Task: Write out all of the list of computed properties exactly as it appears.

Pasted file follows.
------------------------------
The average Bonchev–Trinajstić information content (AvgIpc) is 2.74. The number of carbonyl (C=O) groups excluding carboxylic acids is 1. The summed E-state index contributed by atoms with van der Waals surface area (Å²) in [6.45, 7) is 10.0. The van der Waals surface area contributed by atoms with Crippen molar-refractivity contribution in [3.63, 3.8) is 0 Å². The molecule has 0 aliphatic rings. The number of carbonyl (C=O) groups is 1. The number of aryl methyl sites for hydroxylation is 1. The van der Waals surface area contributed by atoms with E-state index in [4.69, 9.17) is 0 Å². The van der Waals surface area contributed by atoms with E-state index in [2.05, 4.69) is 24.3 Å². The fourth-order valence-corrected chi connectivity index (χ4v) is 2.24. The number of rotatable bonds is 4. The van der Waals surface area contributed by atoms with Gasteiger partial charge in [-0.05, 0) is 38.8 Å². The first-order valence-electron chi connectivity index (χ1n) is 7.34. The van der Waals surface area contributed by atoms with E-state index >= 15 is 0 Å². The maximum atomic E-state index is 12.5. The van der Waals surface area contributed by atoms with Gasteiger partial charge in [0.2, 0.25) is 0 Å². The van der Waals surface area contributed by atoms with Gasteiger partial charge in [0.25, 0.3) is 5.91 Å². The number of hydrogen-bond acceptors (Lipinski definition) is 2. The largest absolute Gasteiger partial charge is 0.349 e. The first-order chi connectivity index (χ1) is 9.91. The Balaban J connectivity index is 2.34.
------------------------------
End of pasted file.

The average Bonchev–Trinajstić information content (AvgIpc) is 2.74. The number of carbonyl (C=O) groups excluding carboxylic acids is 1. The summed E-state index contributed by atoms with van der Waals surface area (Å²) in [6.45, 7) is 10.0. The van der Waals surface area contributed by atoms with Crippen molar-refractivity contribution in [3.63, 3.8) is 0 Å². The molecule has 0 aliphatic rings. The number of carbonyl (C=O) groups is 1. The number of aryl methyl sites for hydroxylation is 1. The van der Waals surface area contributed by atoms with E-state index in [4.69, 9.17) is 0 Å². The van der Waals surface area contributed by atoms with E-state index in [2.05, 4.69) is 24.3 Å². The fourth-order valence-corrected chi connectivity index (χ4v) is 2.24. The number of rotatable bonds is 4. The van der Waals surface area contributed by atoms with Gasteiger partial charge in [-0.05, 0) is 38.8 Å². The first-order valence-electron chi connectivity index (χ1n) is 7.34. The van der Waals surface area contributed by atoms with E-state index >= 15 is 0 Å². The maximum atomic E-state index is 12.5. The van der Waals surface area contributed by atoms with Gasteiger partial charge in [0.2, 0.25) is 0 Å². The van der Waals surface area contributed by atoms with Gasteiger partial charge in [0.25, 0.3) is 5.91 Å². The number of hydrogen-bond acceptors (Lipinski definition) is 2. The largest absolute Gasteiger partial charge is 0.349 e. The first-order chi connectivity index (χ1) is 9.91. The Balaban J connectivity index is 2.34.